All the noise of churchianity

10 03 2012

We are not certain exactly what time it was but we were woken from deep sleep with a terrible noise.  We are fairly used to loud parties from the hotel nearby, and are grateful when Umeme deigns to give us power as we put the fan on to keep the potent bass beats to a minimum volume.

There was no power last night but we did not hear overpowering sounds (unusual for a Friday night!) and fell asleep in some peace. 

Then the crazy sounds that woke us sometime in the middle of the night: loud electric piano beats, distorted through poor PA systems.(It sounded like they had set up just outside our bedroom window it was SO loud!)   And the shouting.  It was very difficult to call this singing – it was yelling, screaming out lines, and kept my heart from feeling sweet, peaceful and pleasant.  Then we heard the ‘hallelujah’s,  ‘Oh, Jesus!’ and other church clichés.  We had no other thought except: in the middle of the night? Seriously?

When we spoke with a neighbour about the incident she said that a pastor in the area had been beaten up by some people who were upset at the noises we often heard from the church at 5 in the morning – so even local people feel resentment at this method of evangelisation.  I was wondering how effective it would be to wake people from sleep with strong messages of salvation.  I highly doubt that this is a successful way of proselytizing.

Loud church is common here.  I avoid going to the supermarket at lunch time if I can: nearby  there is a lunch hour revival meeting everyday and over a very harsh sounding distorted PA the screams of preaching are heard.  A common sight in Kampala, and sometimes here in Mbale too, is street preachers.  They situate themselves on busy intersections or near markets and yell out for all stuck in traffic, or passing by and their throats can only ache at night after a day of screaming out the Gospel. 

Religion here is a noisy business.  Africa is noisy, and one expects a fair amount of excitement and movement at a church service. 

But while I was lying awake rumbling in discontent at being woken in this rude way I got to wondering about how effective this type of witness is.  So early in the morning it only seemed brash and arousing resentment.  I know we are to praise God at every hour, but enough damage has been done to Christianity by Christians that early morning calls to worship engender no sympathy.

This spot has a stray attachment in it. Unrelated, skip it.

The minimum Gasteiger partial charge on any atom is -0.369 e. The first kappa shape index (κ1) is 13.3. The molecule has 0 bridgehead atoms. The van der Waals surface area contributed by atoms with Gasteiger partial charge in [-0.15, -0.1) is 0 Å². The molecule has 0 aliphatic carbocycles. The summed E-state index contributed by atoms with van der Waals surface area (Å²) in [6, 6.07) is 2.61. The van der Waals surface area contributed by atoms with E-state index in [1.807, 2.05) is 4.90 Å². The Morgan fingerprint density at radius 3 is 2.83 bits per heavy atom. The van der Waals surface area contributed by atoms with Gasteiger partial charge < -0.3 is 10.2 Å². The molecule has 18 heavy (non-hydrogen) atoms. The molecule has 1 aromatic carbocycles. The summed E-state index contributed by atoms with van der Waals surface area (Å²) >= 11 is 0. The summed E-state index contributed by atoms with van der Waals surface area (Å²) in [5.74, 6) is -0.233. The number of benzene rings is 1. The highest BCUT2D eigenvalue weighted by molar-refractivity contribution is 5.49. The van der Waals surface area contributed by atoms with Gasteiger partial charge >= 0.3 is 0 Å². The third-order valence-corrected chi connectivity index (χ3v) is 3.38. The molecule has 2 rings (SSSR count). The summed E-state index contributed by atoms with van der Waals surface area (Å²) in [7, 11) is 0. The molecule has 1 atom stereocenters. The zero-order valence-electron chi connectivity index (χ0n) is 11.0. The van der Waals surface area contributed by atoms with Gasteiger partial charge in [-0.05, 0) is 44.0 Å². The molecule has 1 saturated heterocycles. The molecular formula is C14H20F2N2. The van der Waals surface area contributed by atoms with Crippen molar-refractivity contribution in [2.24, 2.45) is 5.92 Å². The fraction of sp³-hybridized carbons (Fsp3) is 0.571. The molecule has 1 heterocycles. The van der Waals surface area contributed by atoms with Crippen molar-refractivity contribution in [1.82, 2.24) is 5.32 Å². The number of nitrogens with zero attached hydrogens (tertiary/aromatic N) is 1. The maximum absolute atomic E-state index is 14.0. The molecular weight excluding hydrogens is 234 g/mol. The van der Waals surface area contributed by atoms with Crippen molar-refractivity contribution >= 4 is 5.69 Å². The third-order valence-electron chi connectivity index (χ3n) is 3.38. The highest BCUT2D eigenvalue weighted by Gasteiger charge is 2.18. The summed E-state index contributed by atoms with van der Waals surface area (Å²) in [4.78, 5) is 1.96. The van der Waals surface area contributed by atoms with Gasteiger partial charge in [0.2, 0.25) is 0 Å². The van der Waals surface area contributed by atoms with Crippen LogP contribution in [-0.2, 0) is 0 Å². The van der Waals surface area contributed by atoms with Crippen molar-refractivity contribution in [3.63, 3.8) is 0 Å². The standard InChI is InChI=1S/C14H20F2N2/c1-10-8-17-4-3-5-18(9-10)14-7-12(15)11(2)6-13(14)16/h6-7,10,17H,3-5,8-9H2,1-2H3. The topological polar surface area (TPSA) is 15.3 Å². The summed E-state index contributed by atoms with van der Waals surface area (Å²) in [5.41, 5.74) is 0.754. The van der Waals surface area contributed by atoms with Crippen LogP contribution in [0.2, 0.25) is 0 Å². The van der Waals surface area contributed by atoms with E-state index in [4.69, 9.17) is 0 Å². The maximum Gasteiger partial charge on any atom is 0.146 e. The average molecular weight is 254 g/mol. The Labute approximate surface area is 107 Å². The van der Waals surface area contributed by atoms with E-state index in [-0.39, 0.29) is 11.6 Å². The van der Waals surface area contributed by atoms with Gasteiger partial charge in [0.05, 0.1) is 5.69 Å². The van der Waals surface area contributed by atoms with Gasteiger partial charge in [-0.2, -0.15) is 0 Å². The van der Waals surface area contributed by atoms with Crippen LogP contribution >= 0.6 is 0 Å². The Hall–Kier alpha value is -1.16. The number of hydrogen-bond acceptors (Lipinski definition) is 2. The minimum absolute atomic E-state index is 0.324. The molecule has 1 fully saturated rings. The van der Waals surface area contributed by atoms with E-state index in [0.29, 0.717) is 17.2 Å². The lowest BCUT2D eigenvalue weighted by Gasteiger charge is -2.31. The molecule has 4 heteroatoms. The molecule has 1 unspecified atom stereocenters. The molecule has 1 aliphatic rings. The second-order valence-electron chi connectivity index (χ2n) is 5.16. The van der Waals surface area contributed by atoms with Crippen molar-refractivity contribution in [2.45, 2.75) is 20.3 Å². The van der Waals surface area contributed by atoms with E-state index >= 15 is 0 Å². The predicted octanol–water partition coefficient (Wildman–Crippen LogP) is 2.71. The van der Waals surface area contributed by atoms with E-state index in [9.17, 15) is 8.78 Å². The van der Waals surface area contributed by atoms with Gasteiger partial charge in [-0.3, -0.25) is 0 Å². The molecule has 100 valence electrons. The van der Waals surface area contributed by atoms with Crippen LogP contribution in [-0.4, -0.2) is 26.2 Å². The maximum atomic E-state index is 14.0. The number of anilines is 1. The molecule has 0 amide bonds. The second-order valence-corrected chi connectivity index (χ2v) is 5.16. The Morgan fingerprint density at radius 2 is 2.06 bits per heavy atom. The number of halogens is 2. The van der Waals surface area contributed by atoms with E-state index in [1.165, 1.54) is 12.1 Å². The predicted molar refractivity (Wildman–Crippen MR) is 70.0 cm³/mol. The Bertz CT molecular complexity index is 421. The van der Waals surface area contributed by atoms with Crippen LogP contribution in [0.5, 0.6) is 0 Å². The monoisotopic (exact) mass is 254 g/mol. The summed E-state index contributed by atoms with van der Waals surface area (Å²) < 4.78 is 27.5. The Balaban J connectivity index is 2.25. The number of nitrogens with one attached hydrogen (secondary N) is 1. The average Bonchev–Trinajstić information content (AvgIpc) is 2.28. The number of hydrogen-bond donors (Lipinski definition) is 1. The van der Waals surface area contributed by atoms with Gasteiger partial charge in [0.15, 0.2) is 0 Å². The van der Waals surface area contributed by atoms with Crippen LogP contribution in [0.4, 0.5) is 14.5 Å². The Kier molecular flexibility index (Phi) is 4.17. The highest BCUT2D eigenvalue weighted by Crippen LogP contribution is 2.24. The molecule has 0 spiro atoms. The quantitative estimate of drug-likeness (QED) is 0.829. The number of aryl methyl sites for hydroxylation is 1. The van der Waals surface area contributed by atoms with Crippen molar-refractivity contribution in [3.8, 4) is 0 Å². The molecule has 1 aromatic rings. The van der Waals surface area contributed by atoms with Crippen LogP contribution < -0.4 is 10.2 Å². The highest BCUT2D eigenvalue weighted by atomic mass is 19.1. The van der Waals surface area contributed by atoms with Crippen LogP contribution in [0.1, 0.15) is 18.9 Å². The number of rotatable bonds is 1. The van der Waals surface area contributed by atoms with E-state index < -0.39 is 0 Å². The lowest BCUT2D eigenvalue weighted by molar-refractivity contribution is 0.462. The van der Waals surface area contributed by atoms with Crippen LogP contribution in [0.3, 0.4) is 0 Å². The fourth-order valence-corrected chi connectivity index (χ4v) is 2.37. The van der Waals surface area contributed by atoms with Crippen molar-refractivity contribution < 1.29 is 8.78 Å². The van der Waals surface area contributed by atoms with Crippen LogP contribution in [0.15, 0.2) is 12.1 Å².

And the real issue that struck me is how much of the work of the Holy Spirit is allowed through the noise.  Abrasive personalities and actions do not convey the actions of the Holy Spirit, so often compared to a dove.

The Hebrew for Holy Spirit , ruach (haKodesh), is the same meaning as the Zulu word : umoya.  Air.  Air does sometimes make a noise on rough windy nights, but far more often the work of air is known by the effect it has afterwards, not by the noise it makes while there. 

And I was reminded of Ezekiel’s seeking of God: he searched in the big storms, in the waterfalls and God was not there.  God speaks in quiet whispers far more than He speaks in audibly loud shouts. 

Between all the noises of superficial churchianity is there really room for the work of the Holy Spirit to speak into people’s lives? Is there opportunity for a REAL meeting with God, whose Spirit changes lives so that the work is seen in their actions, rather than the garble of loud noises where little life change is seen?


Please continue to pray for this “Christian” nation.  Here we hear the words, hear lots of religion bandied about, but “Christians” seldom display changed hearts.  There are loads of examples I could name of personal experiences, so I remain general in my references because they are so real to this place.

There is a need for training to be true disciples of Christ, not followers of religion.

And far less noise and more LISTENING to the voice of the gentle Spirit of God and obedience to His calls for living effectively.

And please, no loud revival meetings starting around midnight.




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